Now remember, the convoy was so long that the front did not even see LTG Lear and had no idea why they were told to hold their positions on their loaded trucks. There were many baffled soldiers wanting to get the trucks unloaded so they could relax. The smell of dinner filled the air and the men were excited to catch up on the mail that they had missed while they were gone. LTG Lear appeared in his uniform with his stripes and stars and demanded that every man on that convoy turn in their resignation or face their punishment. A lot of them did not know why they were being punished until Lear left that night. The men were aghast with shame as they learned the identity of the man with the golf club, the man that most of the men did not see. LTG Lear was now a face not one of those men would ever forget, and this incident would bind the regiment together long after the war. The regiment was told to go back to the airport in Memphis, set their tents up and fall in the next morning for a field inspection. There was no shower that evening. Although they got the food it was ice cold and not many ate. More than half of the convoy was paying for the remarks of a couple truck loads of men. In the morning they would stand as one.
If you look at our service people today you might say, fifteen miles is not such a hard thing to do especially if they are doing only five miles at a time. But these men had only begun training and were only six weeks into field training. Up until now their training was behind books. Most of them were farm boys who had entered the National Guards with the lure of money, a twenty dollar paycheck each month. They were now finding themselves training for a war they did not think they would have to fight Most of the men were truck drivers, clerical workers, secretaries, typist, and officers. Lastly, it was hot and humid having topped the chart off at 97 degrees. Many men fell off the lines that day due to heatstroke and dehydration.
The “Yoo Hoo March,” as it had come to be known was about to climb its way to too being the biggest controversy so far in the men’s training. Apparently there was a club of moms, called The Arkansas Department of Army Mothers. Once they caught wind of the incident and learned of the plight of the soldiers it was on! I have seen how protective moms can be of their sons. I cannot even imagine how those moms’ made the incident and their displeasure known. Within the month the whole United States knew about the fifteen mile hike and the opinions were flying. Congressmen and senators weighed-in with their opinions. The commander of the 35th Division was Major General Ralph E. Truman, cousin to then Senator Harry S. Truman. The Major General voiced his support for the discipline being too harsh for the infamous incident. It seems from all accounts the only people who did not complain much were the men from the 110 QM. With all the press around they thought they were stars. The crowds lined the streets all the way back to camp with people cheering the men on.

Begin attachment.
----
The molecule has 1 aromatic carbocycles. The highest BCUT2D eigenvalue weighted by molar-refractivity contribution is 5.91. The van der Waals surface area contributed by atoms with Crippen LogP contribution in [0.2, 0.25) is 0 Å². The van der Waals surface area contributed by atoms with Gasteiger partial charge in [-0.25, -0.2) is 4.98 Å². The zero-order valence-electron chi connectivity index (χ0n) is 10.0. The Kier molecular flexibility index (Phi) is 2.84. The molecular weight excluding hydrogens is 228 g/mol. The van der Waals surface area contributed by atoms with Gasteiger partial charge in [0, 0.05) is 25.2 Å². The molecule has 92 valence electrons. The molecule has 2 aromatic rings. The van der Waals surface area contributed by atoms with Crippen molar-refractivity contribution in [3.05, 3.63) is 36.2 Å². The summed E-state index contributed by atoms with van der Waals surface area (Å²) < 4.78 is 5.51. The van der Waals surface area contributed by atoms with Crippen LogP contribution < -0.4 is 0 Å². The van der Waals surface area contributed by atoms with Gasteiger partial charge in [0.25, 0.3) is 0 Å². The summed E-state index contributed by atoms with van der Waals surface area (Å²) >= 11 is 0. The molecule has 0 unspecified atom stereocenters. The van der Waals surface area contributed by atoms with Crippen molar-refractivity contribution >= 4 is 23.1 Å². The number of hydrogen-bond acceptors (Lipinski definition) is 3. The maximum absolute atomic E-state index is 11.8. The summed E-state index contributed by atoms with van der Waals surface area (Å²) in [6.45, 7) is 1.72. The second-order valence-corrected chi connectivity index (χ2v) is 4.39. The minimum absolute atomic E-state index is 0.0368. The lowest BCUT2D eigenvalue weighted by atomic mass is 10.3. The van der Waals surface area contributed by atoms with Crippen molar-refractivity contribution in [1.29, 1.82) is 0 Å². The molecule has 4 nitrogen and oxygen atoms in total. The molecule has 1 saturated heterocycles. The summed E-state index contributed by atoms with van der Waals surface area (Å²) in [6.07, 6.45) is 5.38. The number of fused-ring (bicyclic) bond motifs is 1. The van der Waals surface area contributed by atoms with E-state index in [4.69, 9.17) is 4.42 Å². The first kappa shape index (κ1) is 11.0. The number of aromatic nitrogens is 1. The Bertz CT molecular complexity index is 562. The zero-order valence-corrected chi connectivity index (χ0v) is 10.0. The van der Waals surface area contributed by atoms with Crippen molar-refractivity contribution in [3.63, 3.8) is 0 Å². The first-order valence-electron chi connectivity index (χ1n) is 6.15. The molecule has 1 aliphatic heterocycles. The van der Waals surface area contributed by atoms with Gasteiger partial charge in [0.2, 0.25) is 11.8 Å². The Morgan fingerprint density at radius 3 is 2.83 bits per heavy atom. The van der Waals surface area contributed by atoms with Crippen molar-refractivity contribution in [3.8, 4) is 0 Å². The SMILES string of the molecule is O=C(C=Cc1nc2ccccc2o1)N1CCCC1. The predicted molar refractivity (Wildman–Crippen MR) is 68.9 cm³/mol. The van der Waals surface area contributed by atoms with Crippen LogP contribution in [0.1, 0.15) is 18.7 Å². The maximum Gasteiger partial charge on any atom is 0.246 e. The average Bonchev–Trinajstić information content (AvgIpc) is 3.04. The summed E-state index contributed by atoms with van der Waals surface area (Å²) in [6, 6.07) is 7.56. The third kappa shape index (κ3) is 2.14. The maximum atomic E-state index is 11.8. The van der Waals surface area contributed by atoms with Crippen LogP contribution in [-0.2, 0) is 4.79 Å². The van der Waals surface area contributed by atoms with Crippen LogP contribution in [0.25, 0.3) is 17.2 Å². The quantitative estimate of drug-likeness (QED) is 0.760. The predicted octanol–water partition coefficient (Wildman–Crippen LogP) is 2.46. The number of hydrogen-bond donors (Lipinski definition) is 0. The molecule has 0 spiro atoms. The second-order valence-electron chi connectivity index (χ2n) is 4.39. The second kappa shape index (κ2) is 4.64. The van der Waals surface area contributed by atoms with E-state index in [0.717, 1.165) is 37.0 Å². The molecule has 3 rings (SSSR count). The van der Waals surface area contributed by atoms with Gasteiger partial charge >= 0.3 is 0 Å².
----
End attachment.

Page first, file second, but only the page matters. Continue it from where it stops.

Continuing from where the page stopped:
LTG Lear and the 110th QM would receive the first nicknames of World War II forever being branded as Yoo Hoo Lear, and the 110th Yoo Hoo Regiment. It was also the first time a Civilian would write a song about World War II. The stories went wild and made plenty of newspapers. It also spread by word of mouth. Eventually the story was featured in Time Magazine in July 1941. Two songs were written about the incident: The “Yoo Hoo Song” was sung to “When Johnny Comes Marching Home”; and a song called “Yankee Doodle 1941”, with words like “General Lear was playing golf (he is twelve years over fifty), pretty girls were playing too and boy did they look nifty.” There was a Yoo Hoo pack of cigarettes, there were candy bars made, and there was even a Yoo Hoo club started with membership cards.
“Those poor men did nothing wrong,” A group of young Texan woman reported in a newspaper article about the incident. It featured four beautiful college women from San Antonio Texas holding a sign that says, “YOO HOO ALL YOU WANT TO BOYS, Lear isn’t here,” and “Come on down fellows!” There was talk of asking for LTG Lear’s resignation but he defended his decision. I cannot imagine something like this getting into the press these days but our country was trying to learn just how to do this thing called war and LTG Lear was dedicated to making these boys into soldiers.
Dad writes about the incident
13 July 1941
That deal about those boys walking home from Tennessee. I guess the general was playing golf with some lady friends and one of the boys hollered and told him not to get it in the wrong hole. That is what started the whole thing.
And in the same envelope he writes to my grandma.
Sure was glad to hear from you. I guess everybody feels the same about the Generals deal on that convoy. Part of it those boys had been on maneuvers for the past 6 weeks. One captain is in the hospital over it and about 10 passed out on the way. The papers down here have sure been full of it. Last Sunday one paper had a full page of letters written in by people along the way.
Then on 29 July 1941 he writes.
I was in town to a show Sat. nite and they had a phase in the news reel about the Yoo Hoo boys. That sure covered a lot of territory. We have heard about it being used in Oregon. They were making fun of it up there.
Our father’s regiment became famous and because of the Yoo Hoo incident they would always be remembered as the “110th Yoo Hoo Regiment.” It was on the brochures of each of their reunions and the story told and retold. The name also stuck with LTG Lear and followed him home three years later. As the ship docked that he sailed home in Lear walked to disembark and was met by hundreds of GI’s shouting “Yoo Hoo!” LTG Lear with a blank face and no acknowledgement of what was shouted stormed ashore keeping his head up, shoulders back, gut sucked in ignoring the Yoo Hoo’s. To this day if you look up LTG Ben Lear you will find that the Yoo Hoo nickname follows him even in death.